Hellblazer: Rise and Fall #3 Review: Irredeemably Evil
A demon in a child's body has been spreading horror for more than a decade, and it all happened because of John Constantine. Now, with wildly improvisational ideas and a bit of common magic, in Hellblazer: Rise and Fall #3 the Hellblazer has to wrestle with his past to make sure the devil gets his due, which is a good thing for a change.
Tom Taylor has written a finale to this story that is irredeemably evil, meant in the best possible way. This plot's twists and turns are like a swinging straight-ahead jazz song, impossible to predict but deeply enmeshed in craft. Likewise, Darick Robertson is an old hand at blasphemy, aided ably by DIEGO Rodríguez and Deron Bennett, making this spiritual crisis tangible in moments of quiet terror over a candy dish in times much more suited to the stylings of Michael Bay.
There was a bit of a kerfluffle online last issue about the idea of everyday British cops having guns, which could mean that either this United Kingdom is different from the one enmeshed in Brexit (in which case it doesn't matter) or that these cops have been armed under the very specific circumstances of this story. For anyone brought up on the westernized cop-aganda so prevalent on television, that's a minor quibble. The fact that this issue, alone, costs seven whole American dollars, however … in a pandemic? In this economy? Yikes.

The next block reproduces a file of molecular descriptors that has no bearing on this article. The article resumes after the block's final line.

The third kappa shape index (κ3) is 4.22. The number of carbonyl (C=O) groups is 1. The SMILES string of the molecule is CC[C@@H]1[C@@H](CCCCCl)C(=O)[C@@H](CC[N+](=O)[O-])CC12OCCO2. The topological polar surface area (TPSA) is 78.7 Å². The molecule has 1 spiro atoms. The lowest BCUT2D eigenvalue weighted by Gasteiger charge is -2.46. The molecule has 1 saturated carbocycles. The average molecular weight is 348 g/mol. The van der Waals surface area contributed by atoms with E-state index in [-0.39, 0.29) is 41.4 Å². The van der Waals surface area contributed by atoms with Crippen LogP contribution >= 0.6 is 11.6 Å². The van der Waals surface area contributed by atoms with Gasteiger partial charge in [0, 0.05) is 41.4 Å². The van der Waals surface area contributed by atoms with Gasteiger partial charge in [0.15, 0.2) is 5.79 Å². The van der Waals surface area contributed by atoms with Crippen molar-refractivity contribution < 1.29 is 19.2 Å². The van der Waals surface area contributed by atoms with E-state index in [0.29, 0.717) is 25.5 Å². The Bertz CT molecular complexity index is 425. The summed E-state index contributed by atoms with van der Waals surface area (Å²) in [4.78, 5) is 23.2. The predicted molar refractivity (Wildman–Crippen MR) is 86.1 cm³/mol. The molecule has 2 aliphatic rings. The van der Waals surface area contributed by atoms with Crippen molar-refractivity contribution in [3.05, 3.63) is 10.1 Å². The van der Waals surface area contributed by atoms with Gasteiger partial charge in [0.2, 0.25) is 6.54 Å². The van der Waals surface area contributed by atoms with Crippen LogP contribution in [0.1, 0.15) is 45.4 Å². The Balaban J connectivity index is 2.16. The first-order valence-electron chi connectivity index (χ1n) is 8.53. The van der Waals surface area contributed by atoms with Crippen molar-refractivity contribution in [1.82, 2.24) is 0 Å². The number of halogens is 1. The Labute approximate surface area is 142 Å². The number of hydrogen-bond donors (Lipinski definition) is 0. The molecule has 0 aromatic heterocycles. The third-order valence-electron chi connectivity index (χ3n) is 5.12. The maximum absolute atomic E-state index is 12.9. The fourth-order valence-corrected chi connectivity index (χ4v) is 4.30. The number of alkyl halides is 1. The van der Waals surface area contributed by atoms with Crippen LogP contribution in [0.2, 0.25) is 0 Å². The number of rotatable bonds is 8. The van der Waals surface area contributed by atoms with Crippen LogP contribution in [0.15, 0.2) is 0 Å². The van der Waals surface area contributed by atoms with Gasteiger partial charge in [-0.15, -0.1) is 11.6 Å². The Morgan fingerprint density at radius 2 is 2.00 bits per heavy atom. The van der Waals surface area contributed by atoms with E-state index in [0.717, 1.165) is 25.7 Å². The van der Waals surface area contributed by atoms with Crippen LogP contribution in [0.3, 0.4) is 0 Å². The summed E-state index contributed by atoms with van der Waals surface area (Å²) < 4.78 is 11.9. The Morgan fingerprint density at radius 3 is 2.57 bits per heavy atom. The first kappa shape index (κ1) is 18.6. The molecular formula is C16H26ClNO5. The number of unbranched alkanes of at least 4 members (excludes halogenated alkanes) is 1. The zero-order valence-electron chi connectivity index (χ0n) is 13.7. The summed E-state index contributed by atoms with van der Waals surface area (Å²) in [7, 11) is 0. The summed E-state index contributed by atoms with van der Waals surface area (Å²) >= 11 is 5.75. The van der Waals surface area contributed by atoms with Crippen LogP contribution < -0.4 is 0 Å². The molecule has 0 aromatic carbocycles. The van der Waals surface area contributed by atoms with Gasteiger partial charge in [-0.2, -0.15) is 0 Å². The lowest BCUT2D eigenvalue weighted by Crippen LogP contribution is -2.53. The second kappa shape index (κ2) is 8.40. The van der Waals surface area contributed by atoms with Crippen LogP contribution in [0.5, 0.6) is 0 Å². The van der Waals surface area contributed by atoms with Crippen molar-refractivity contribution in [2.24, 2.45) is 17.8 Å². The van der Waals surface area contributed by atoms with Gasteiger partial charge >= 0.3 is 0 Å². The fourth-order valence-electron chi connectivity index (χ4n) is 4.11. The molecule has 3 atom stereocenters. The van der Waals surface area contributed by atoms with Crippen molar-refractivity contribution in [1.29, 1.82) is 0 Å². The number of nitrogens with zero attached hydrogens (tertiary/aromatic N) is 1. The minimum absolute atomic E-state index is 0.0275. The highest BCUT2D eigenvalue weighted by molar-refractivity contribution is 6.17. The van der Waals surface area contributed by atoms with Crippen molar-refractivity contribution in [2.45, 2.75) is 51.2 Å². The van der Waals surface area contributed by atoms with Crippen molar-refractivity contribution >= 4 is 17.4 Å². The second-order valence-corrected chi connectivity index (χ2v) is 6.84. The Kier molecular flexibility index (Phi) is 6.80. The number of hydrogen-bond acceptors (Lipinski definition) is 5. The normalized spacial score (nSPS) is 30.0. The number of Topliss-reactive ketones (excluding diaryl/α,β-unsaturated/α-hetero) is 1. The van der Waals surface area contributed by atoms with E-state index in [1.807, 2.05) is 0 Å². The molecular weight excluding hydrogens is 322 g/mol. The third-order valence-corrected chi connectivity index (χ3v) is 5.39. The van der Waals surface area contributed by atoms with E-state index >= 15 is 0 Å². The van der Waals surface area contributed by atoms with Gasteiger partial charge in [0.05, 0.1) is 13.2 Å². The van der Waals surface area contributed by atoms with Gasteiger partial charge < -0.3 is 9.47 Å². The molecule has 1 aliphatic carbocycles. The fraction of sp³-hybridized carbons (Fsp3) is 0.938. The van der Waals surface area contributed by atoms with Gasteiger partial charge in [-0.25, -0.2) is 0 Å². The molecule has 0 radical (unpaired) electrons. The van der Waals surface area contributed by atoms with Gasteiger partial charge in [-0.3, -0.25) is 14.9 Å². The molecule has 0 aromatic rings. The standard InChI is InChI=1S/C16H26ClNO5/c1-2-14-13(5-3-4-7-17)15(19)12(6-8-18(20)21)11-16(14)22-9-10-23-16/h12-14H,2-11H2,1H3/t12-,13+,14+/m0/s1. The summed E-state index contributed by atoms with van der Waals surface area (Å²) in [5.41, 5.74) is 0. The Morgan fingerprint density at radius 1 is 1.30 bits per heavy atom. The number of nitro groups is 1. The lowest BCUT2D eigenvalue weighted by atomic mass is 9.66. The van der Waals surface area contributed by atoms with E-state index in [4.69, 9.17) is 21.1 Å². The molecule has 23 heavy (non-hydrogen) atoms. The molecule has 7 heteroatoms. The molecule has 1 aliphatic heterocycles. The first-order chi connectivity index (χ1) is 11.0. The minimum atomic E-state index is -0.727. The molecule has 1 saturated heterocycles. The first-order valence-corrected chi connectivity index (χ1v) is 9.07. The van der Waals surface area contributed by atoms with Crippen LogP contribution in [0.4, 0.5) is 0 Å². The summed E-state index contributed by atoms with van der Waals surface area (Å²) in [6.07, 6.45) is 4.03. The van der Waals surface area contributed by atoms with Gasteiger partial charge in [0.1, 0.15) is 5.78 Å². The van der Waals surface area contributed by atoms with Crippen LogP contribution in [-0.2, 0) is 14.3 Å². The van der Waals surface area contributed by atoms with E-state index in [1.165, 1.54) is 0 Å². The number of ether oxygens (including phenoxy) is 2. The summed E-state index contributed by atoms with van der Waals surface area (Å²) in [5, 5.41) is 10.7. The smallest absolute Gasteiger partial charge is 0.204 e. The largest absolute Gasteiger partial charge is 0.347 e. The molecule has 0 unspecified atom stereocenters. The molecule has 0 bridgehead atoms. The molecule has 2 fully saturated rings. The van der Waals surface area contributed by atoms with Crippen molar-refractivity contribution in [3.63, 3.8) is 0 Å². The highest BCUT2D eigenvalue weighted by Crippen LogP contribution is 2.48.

That said, there are some truly amazing moments — in a bar bathroom, outside a childhood home, in a park — that make this a pretty engaging book. Perhaps as an original graphic novel that could be absorbed in one sitting, the cost per page could be ameliorated. RATING: HONORABLE MENTION.
Hellblazer: Rise and Fall #3
By Tom Taylor, Darick Robertson
In this final issue…it's absolute rapture.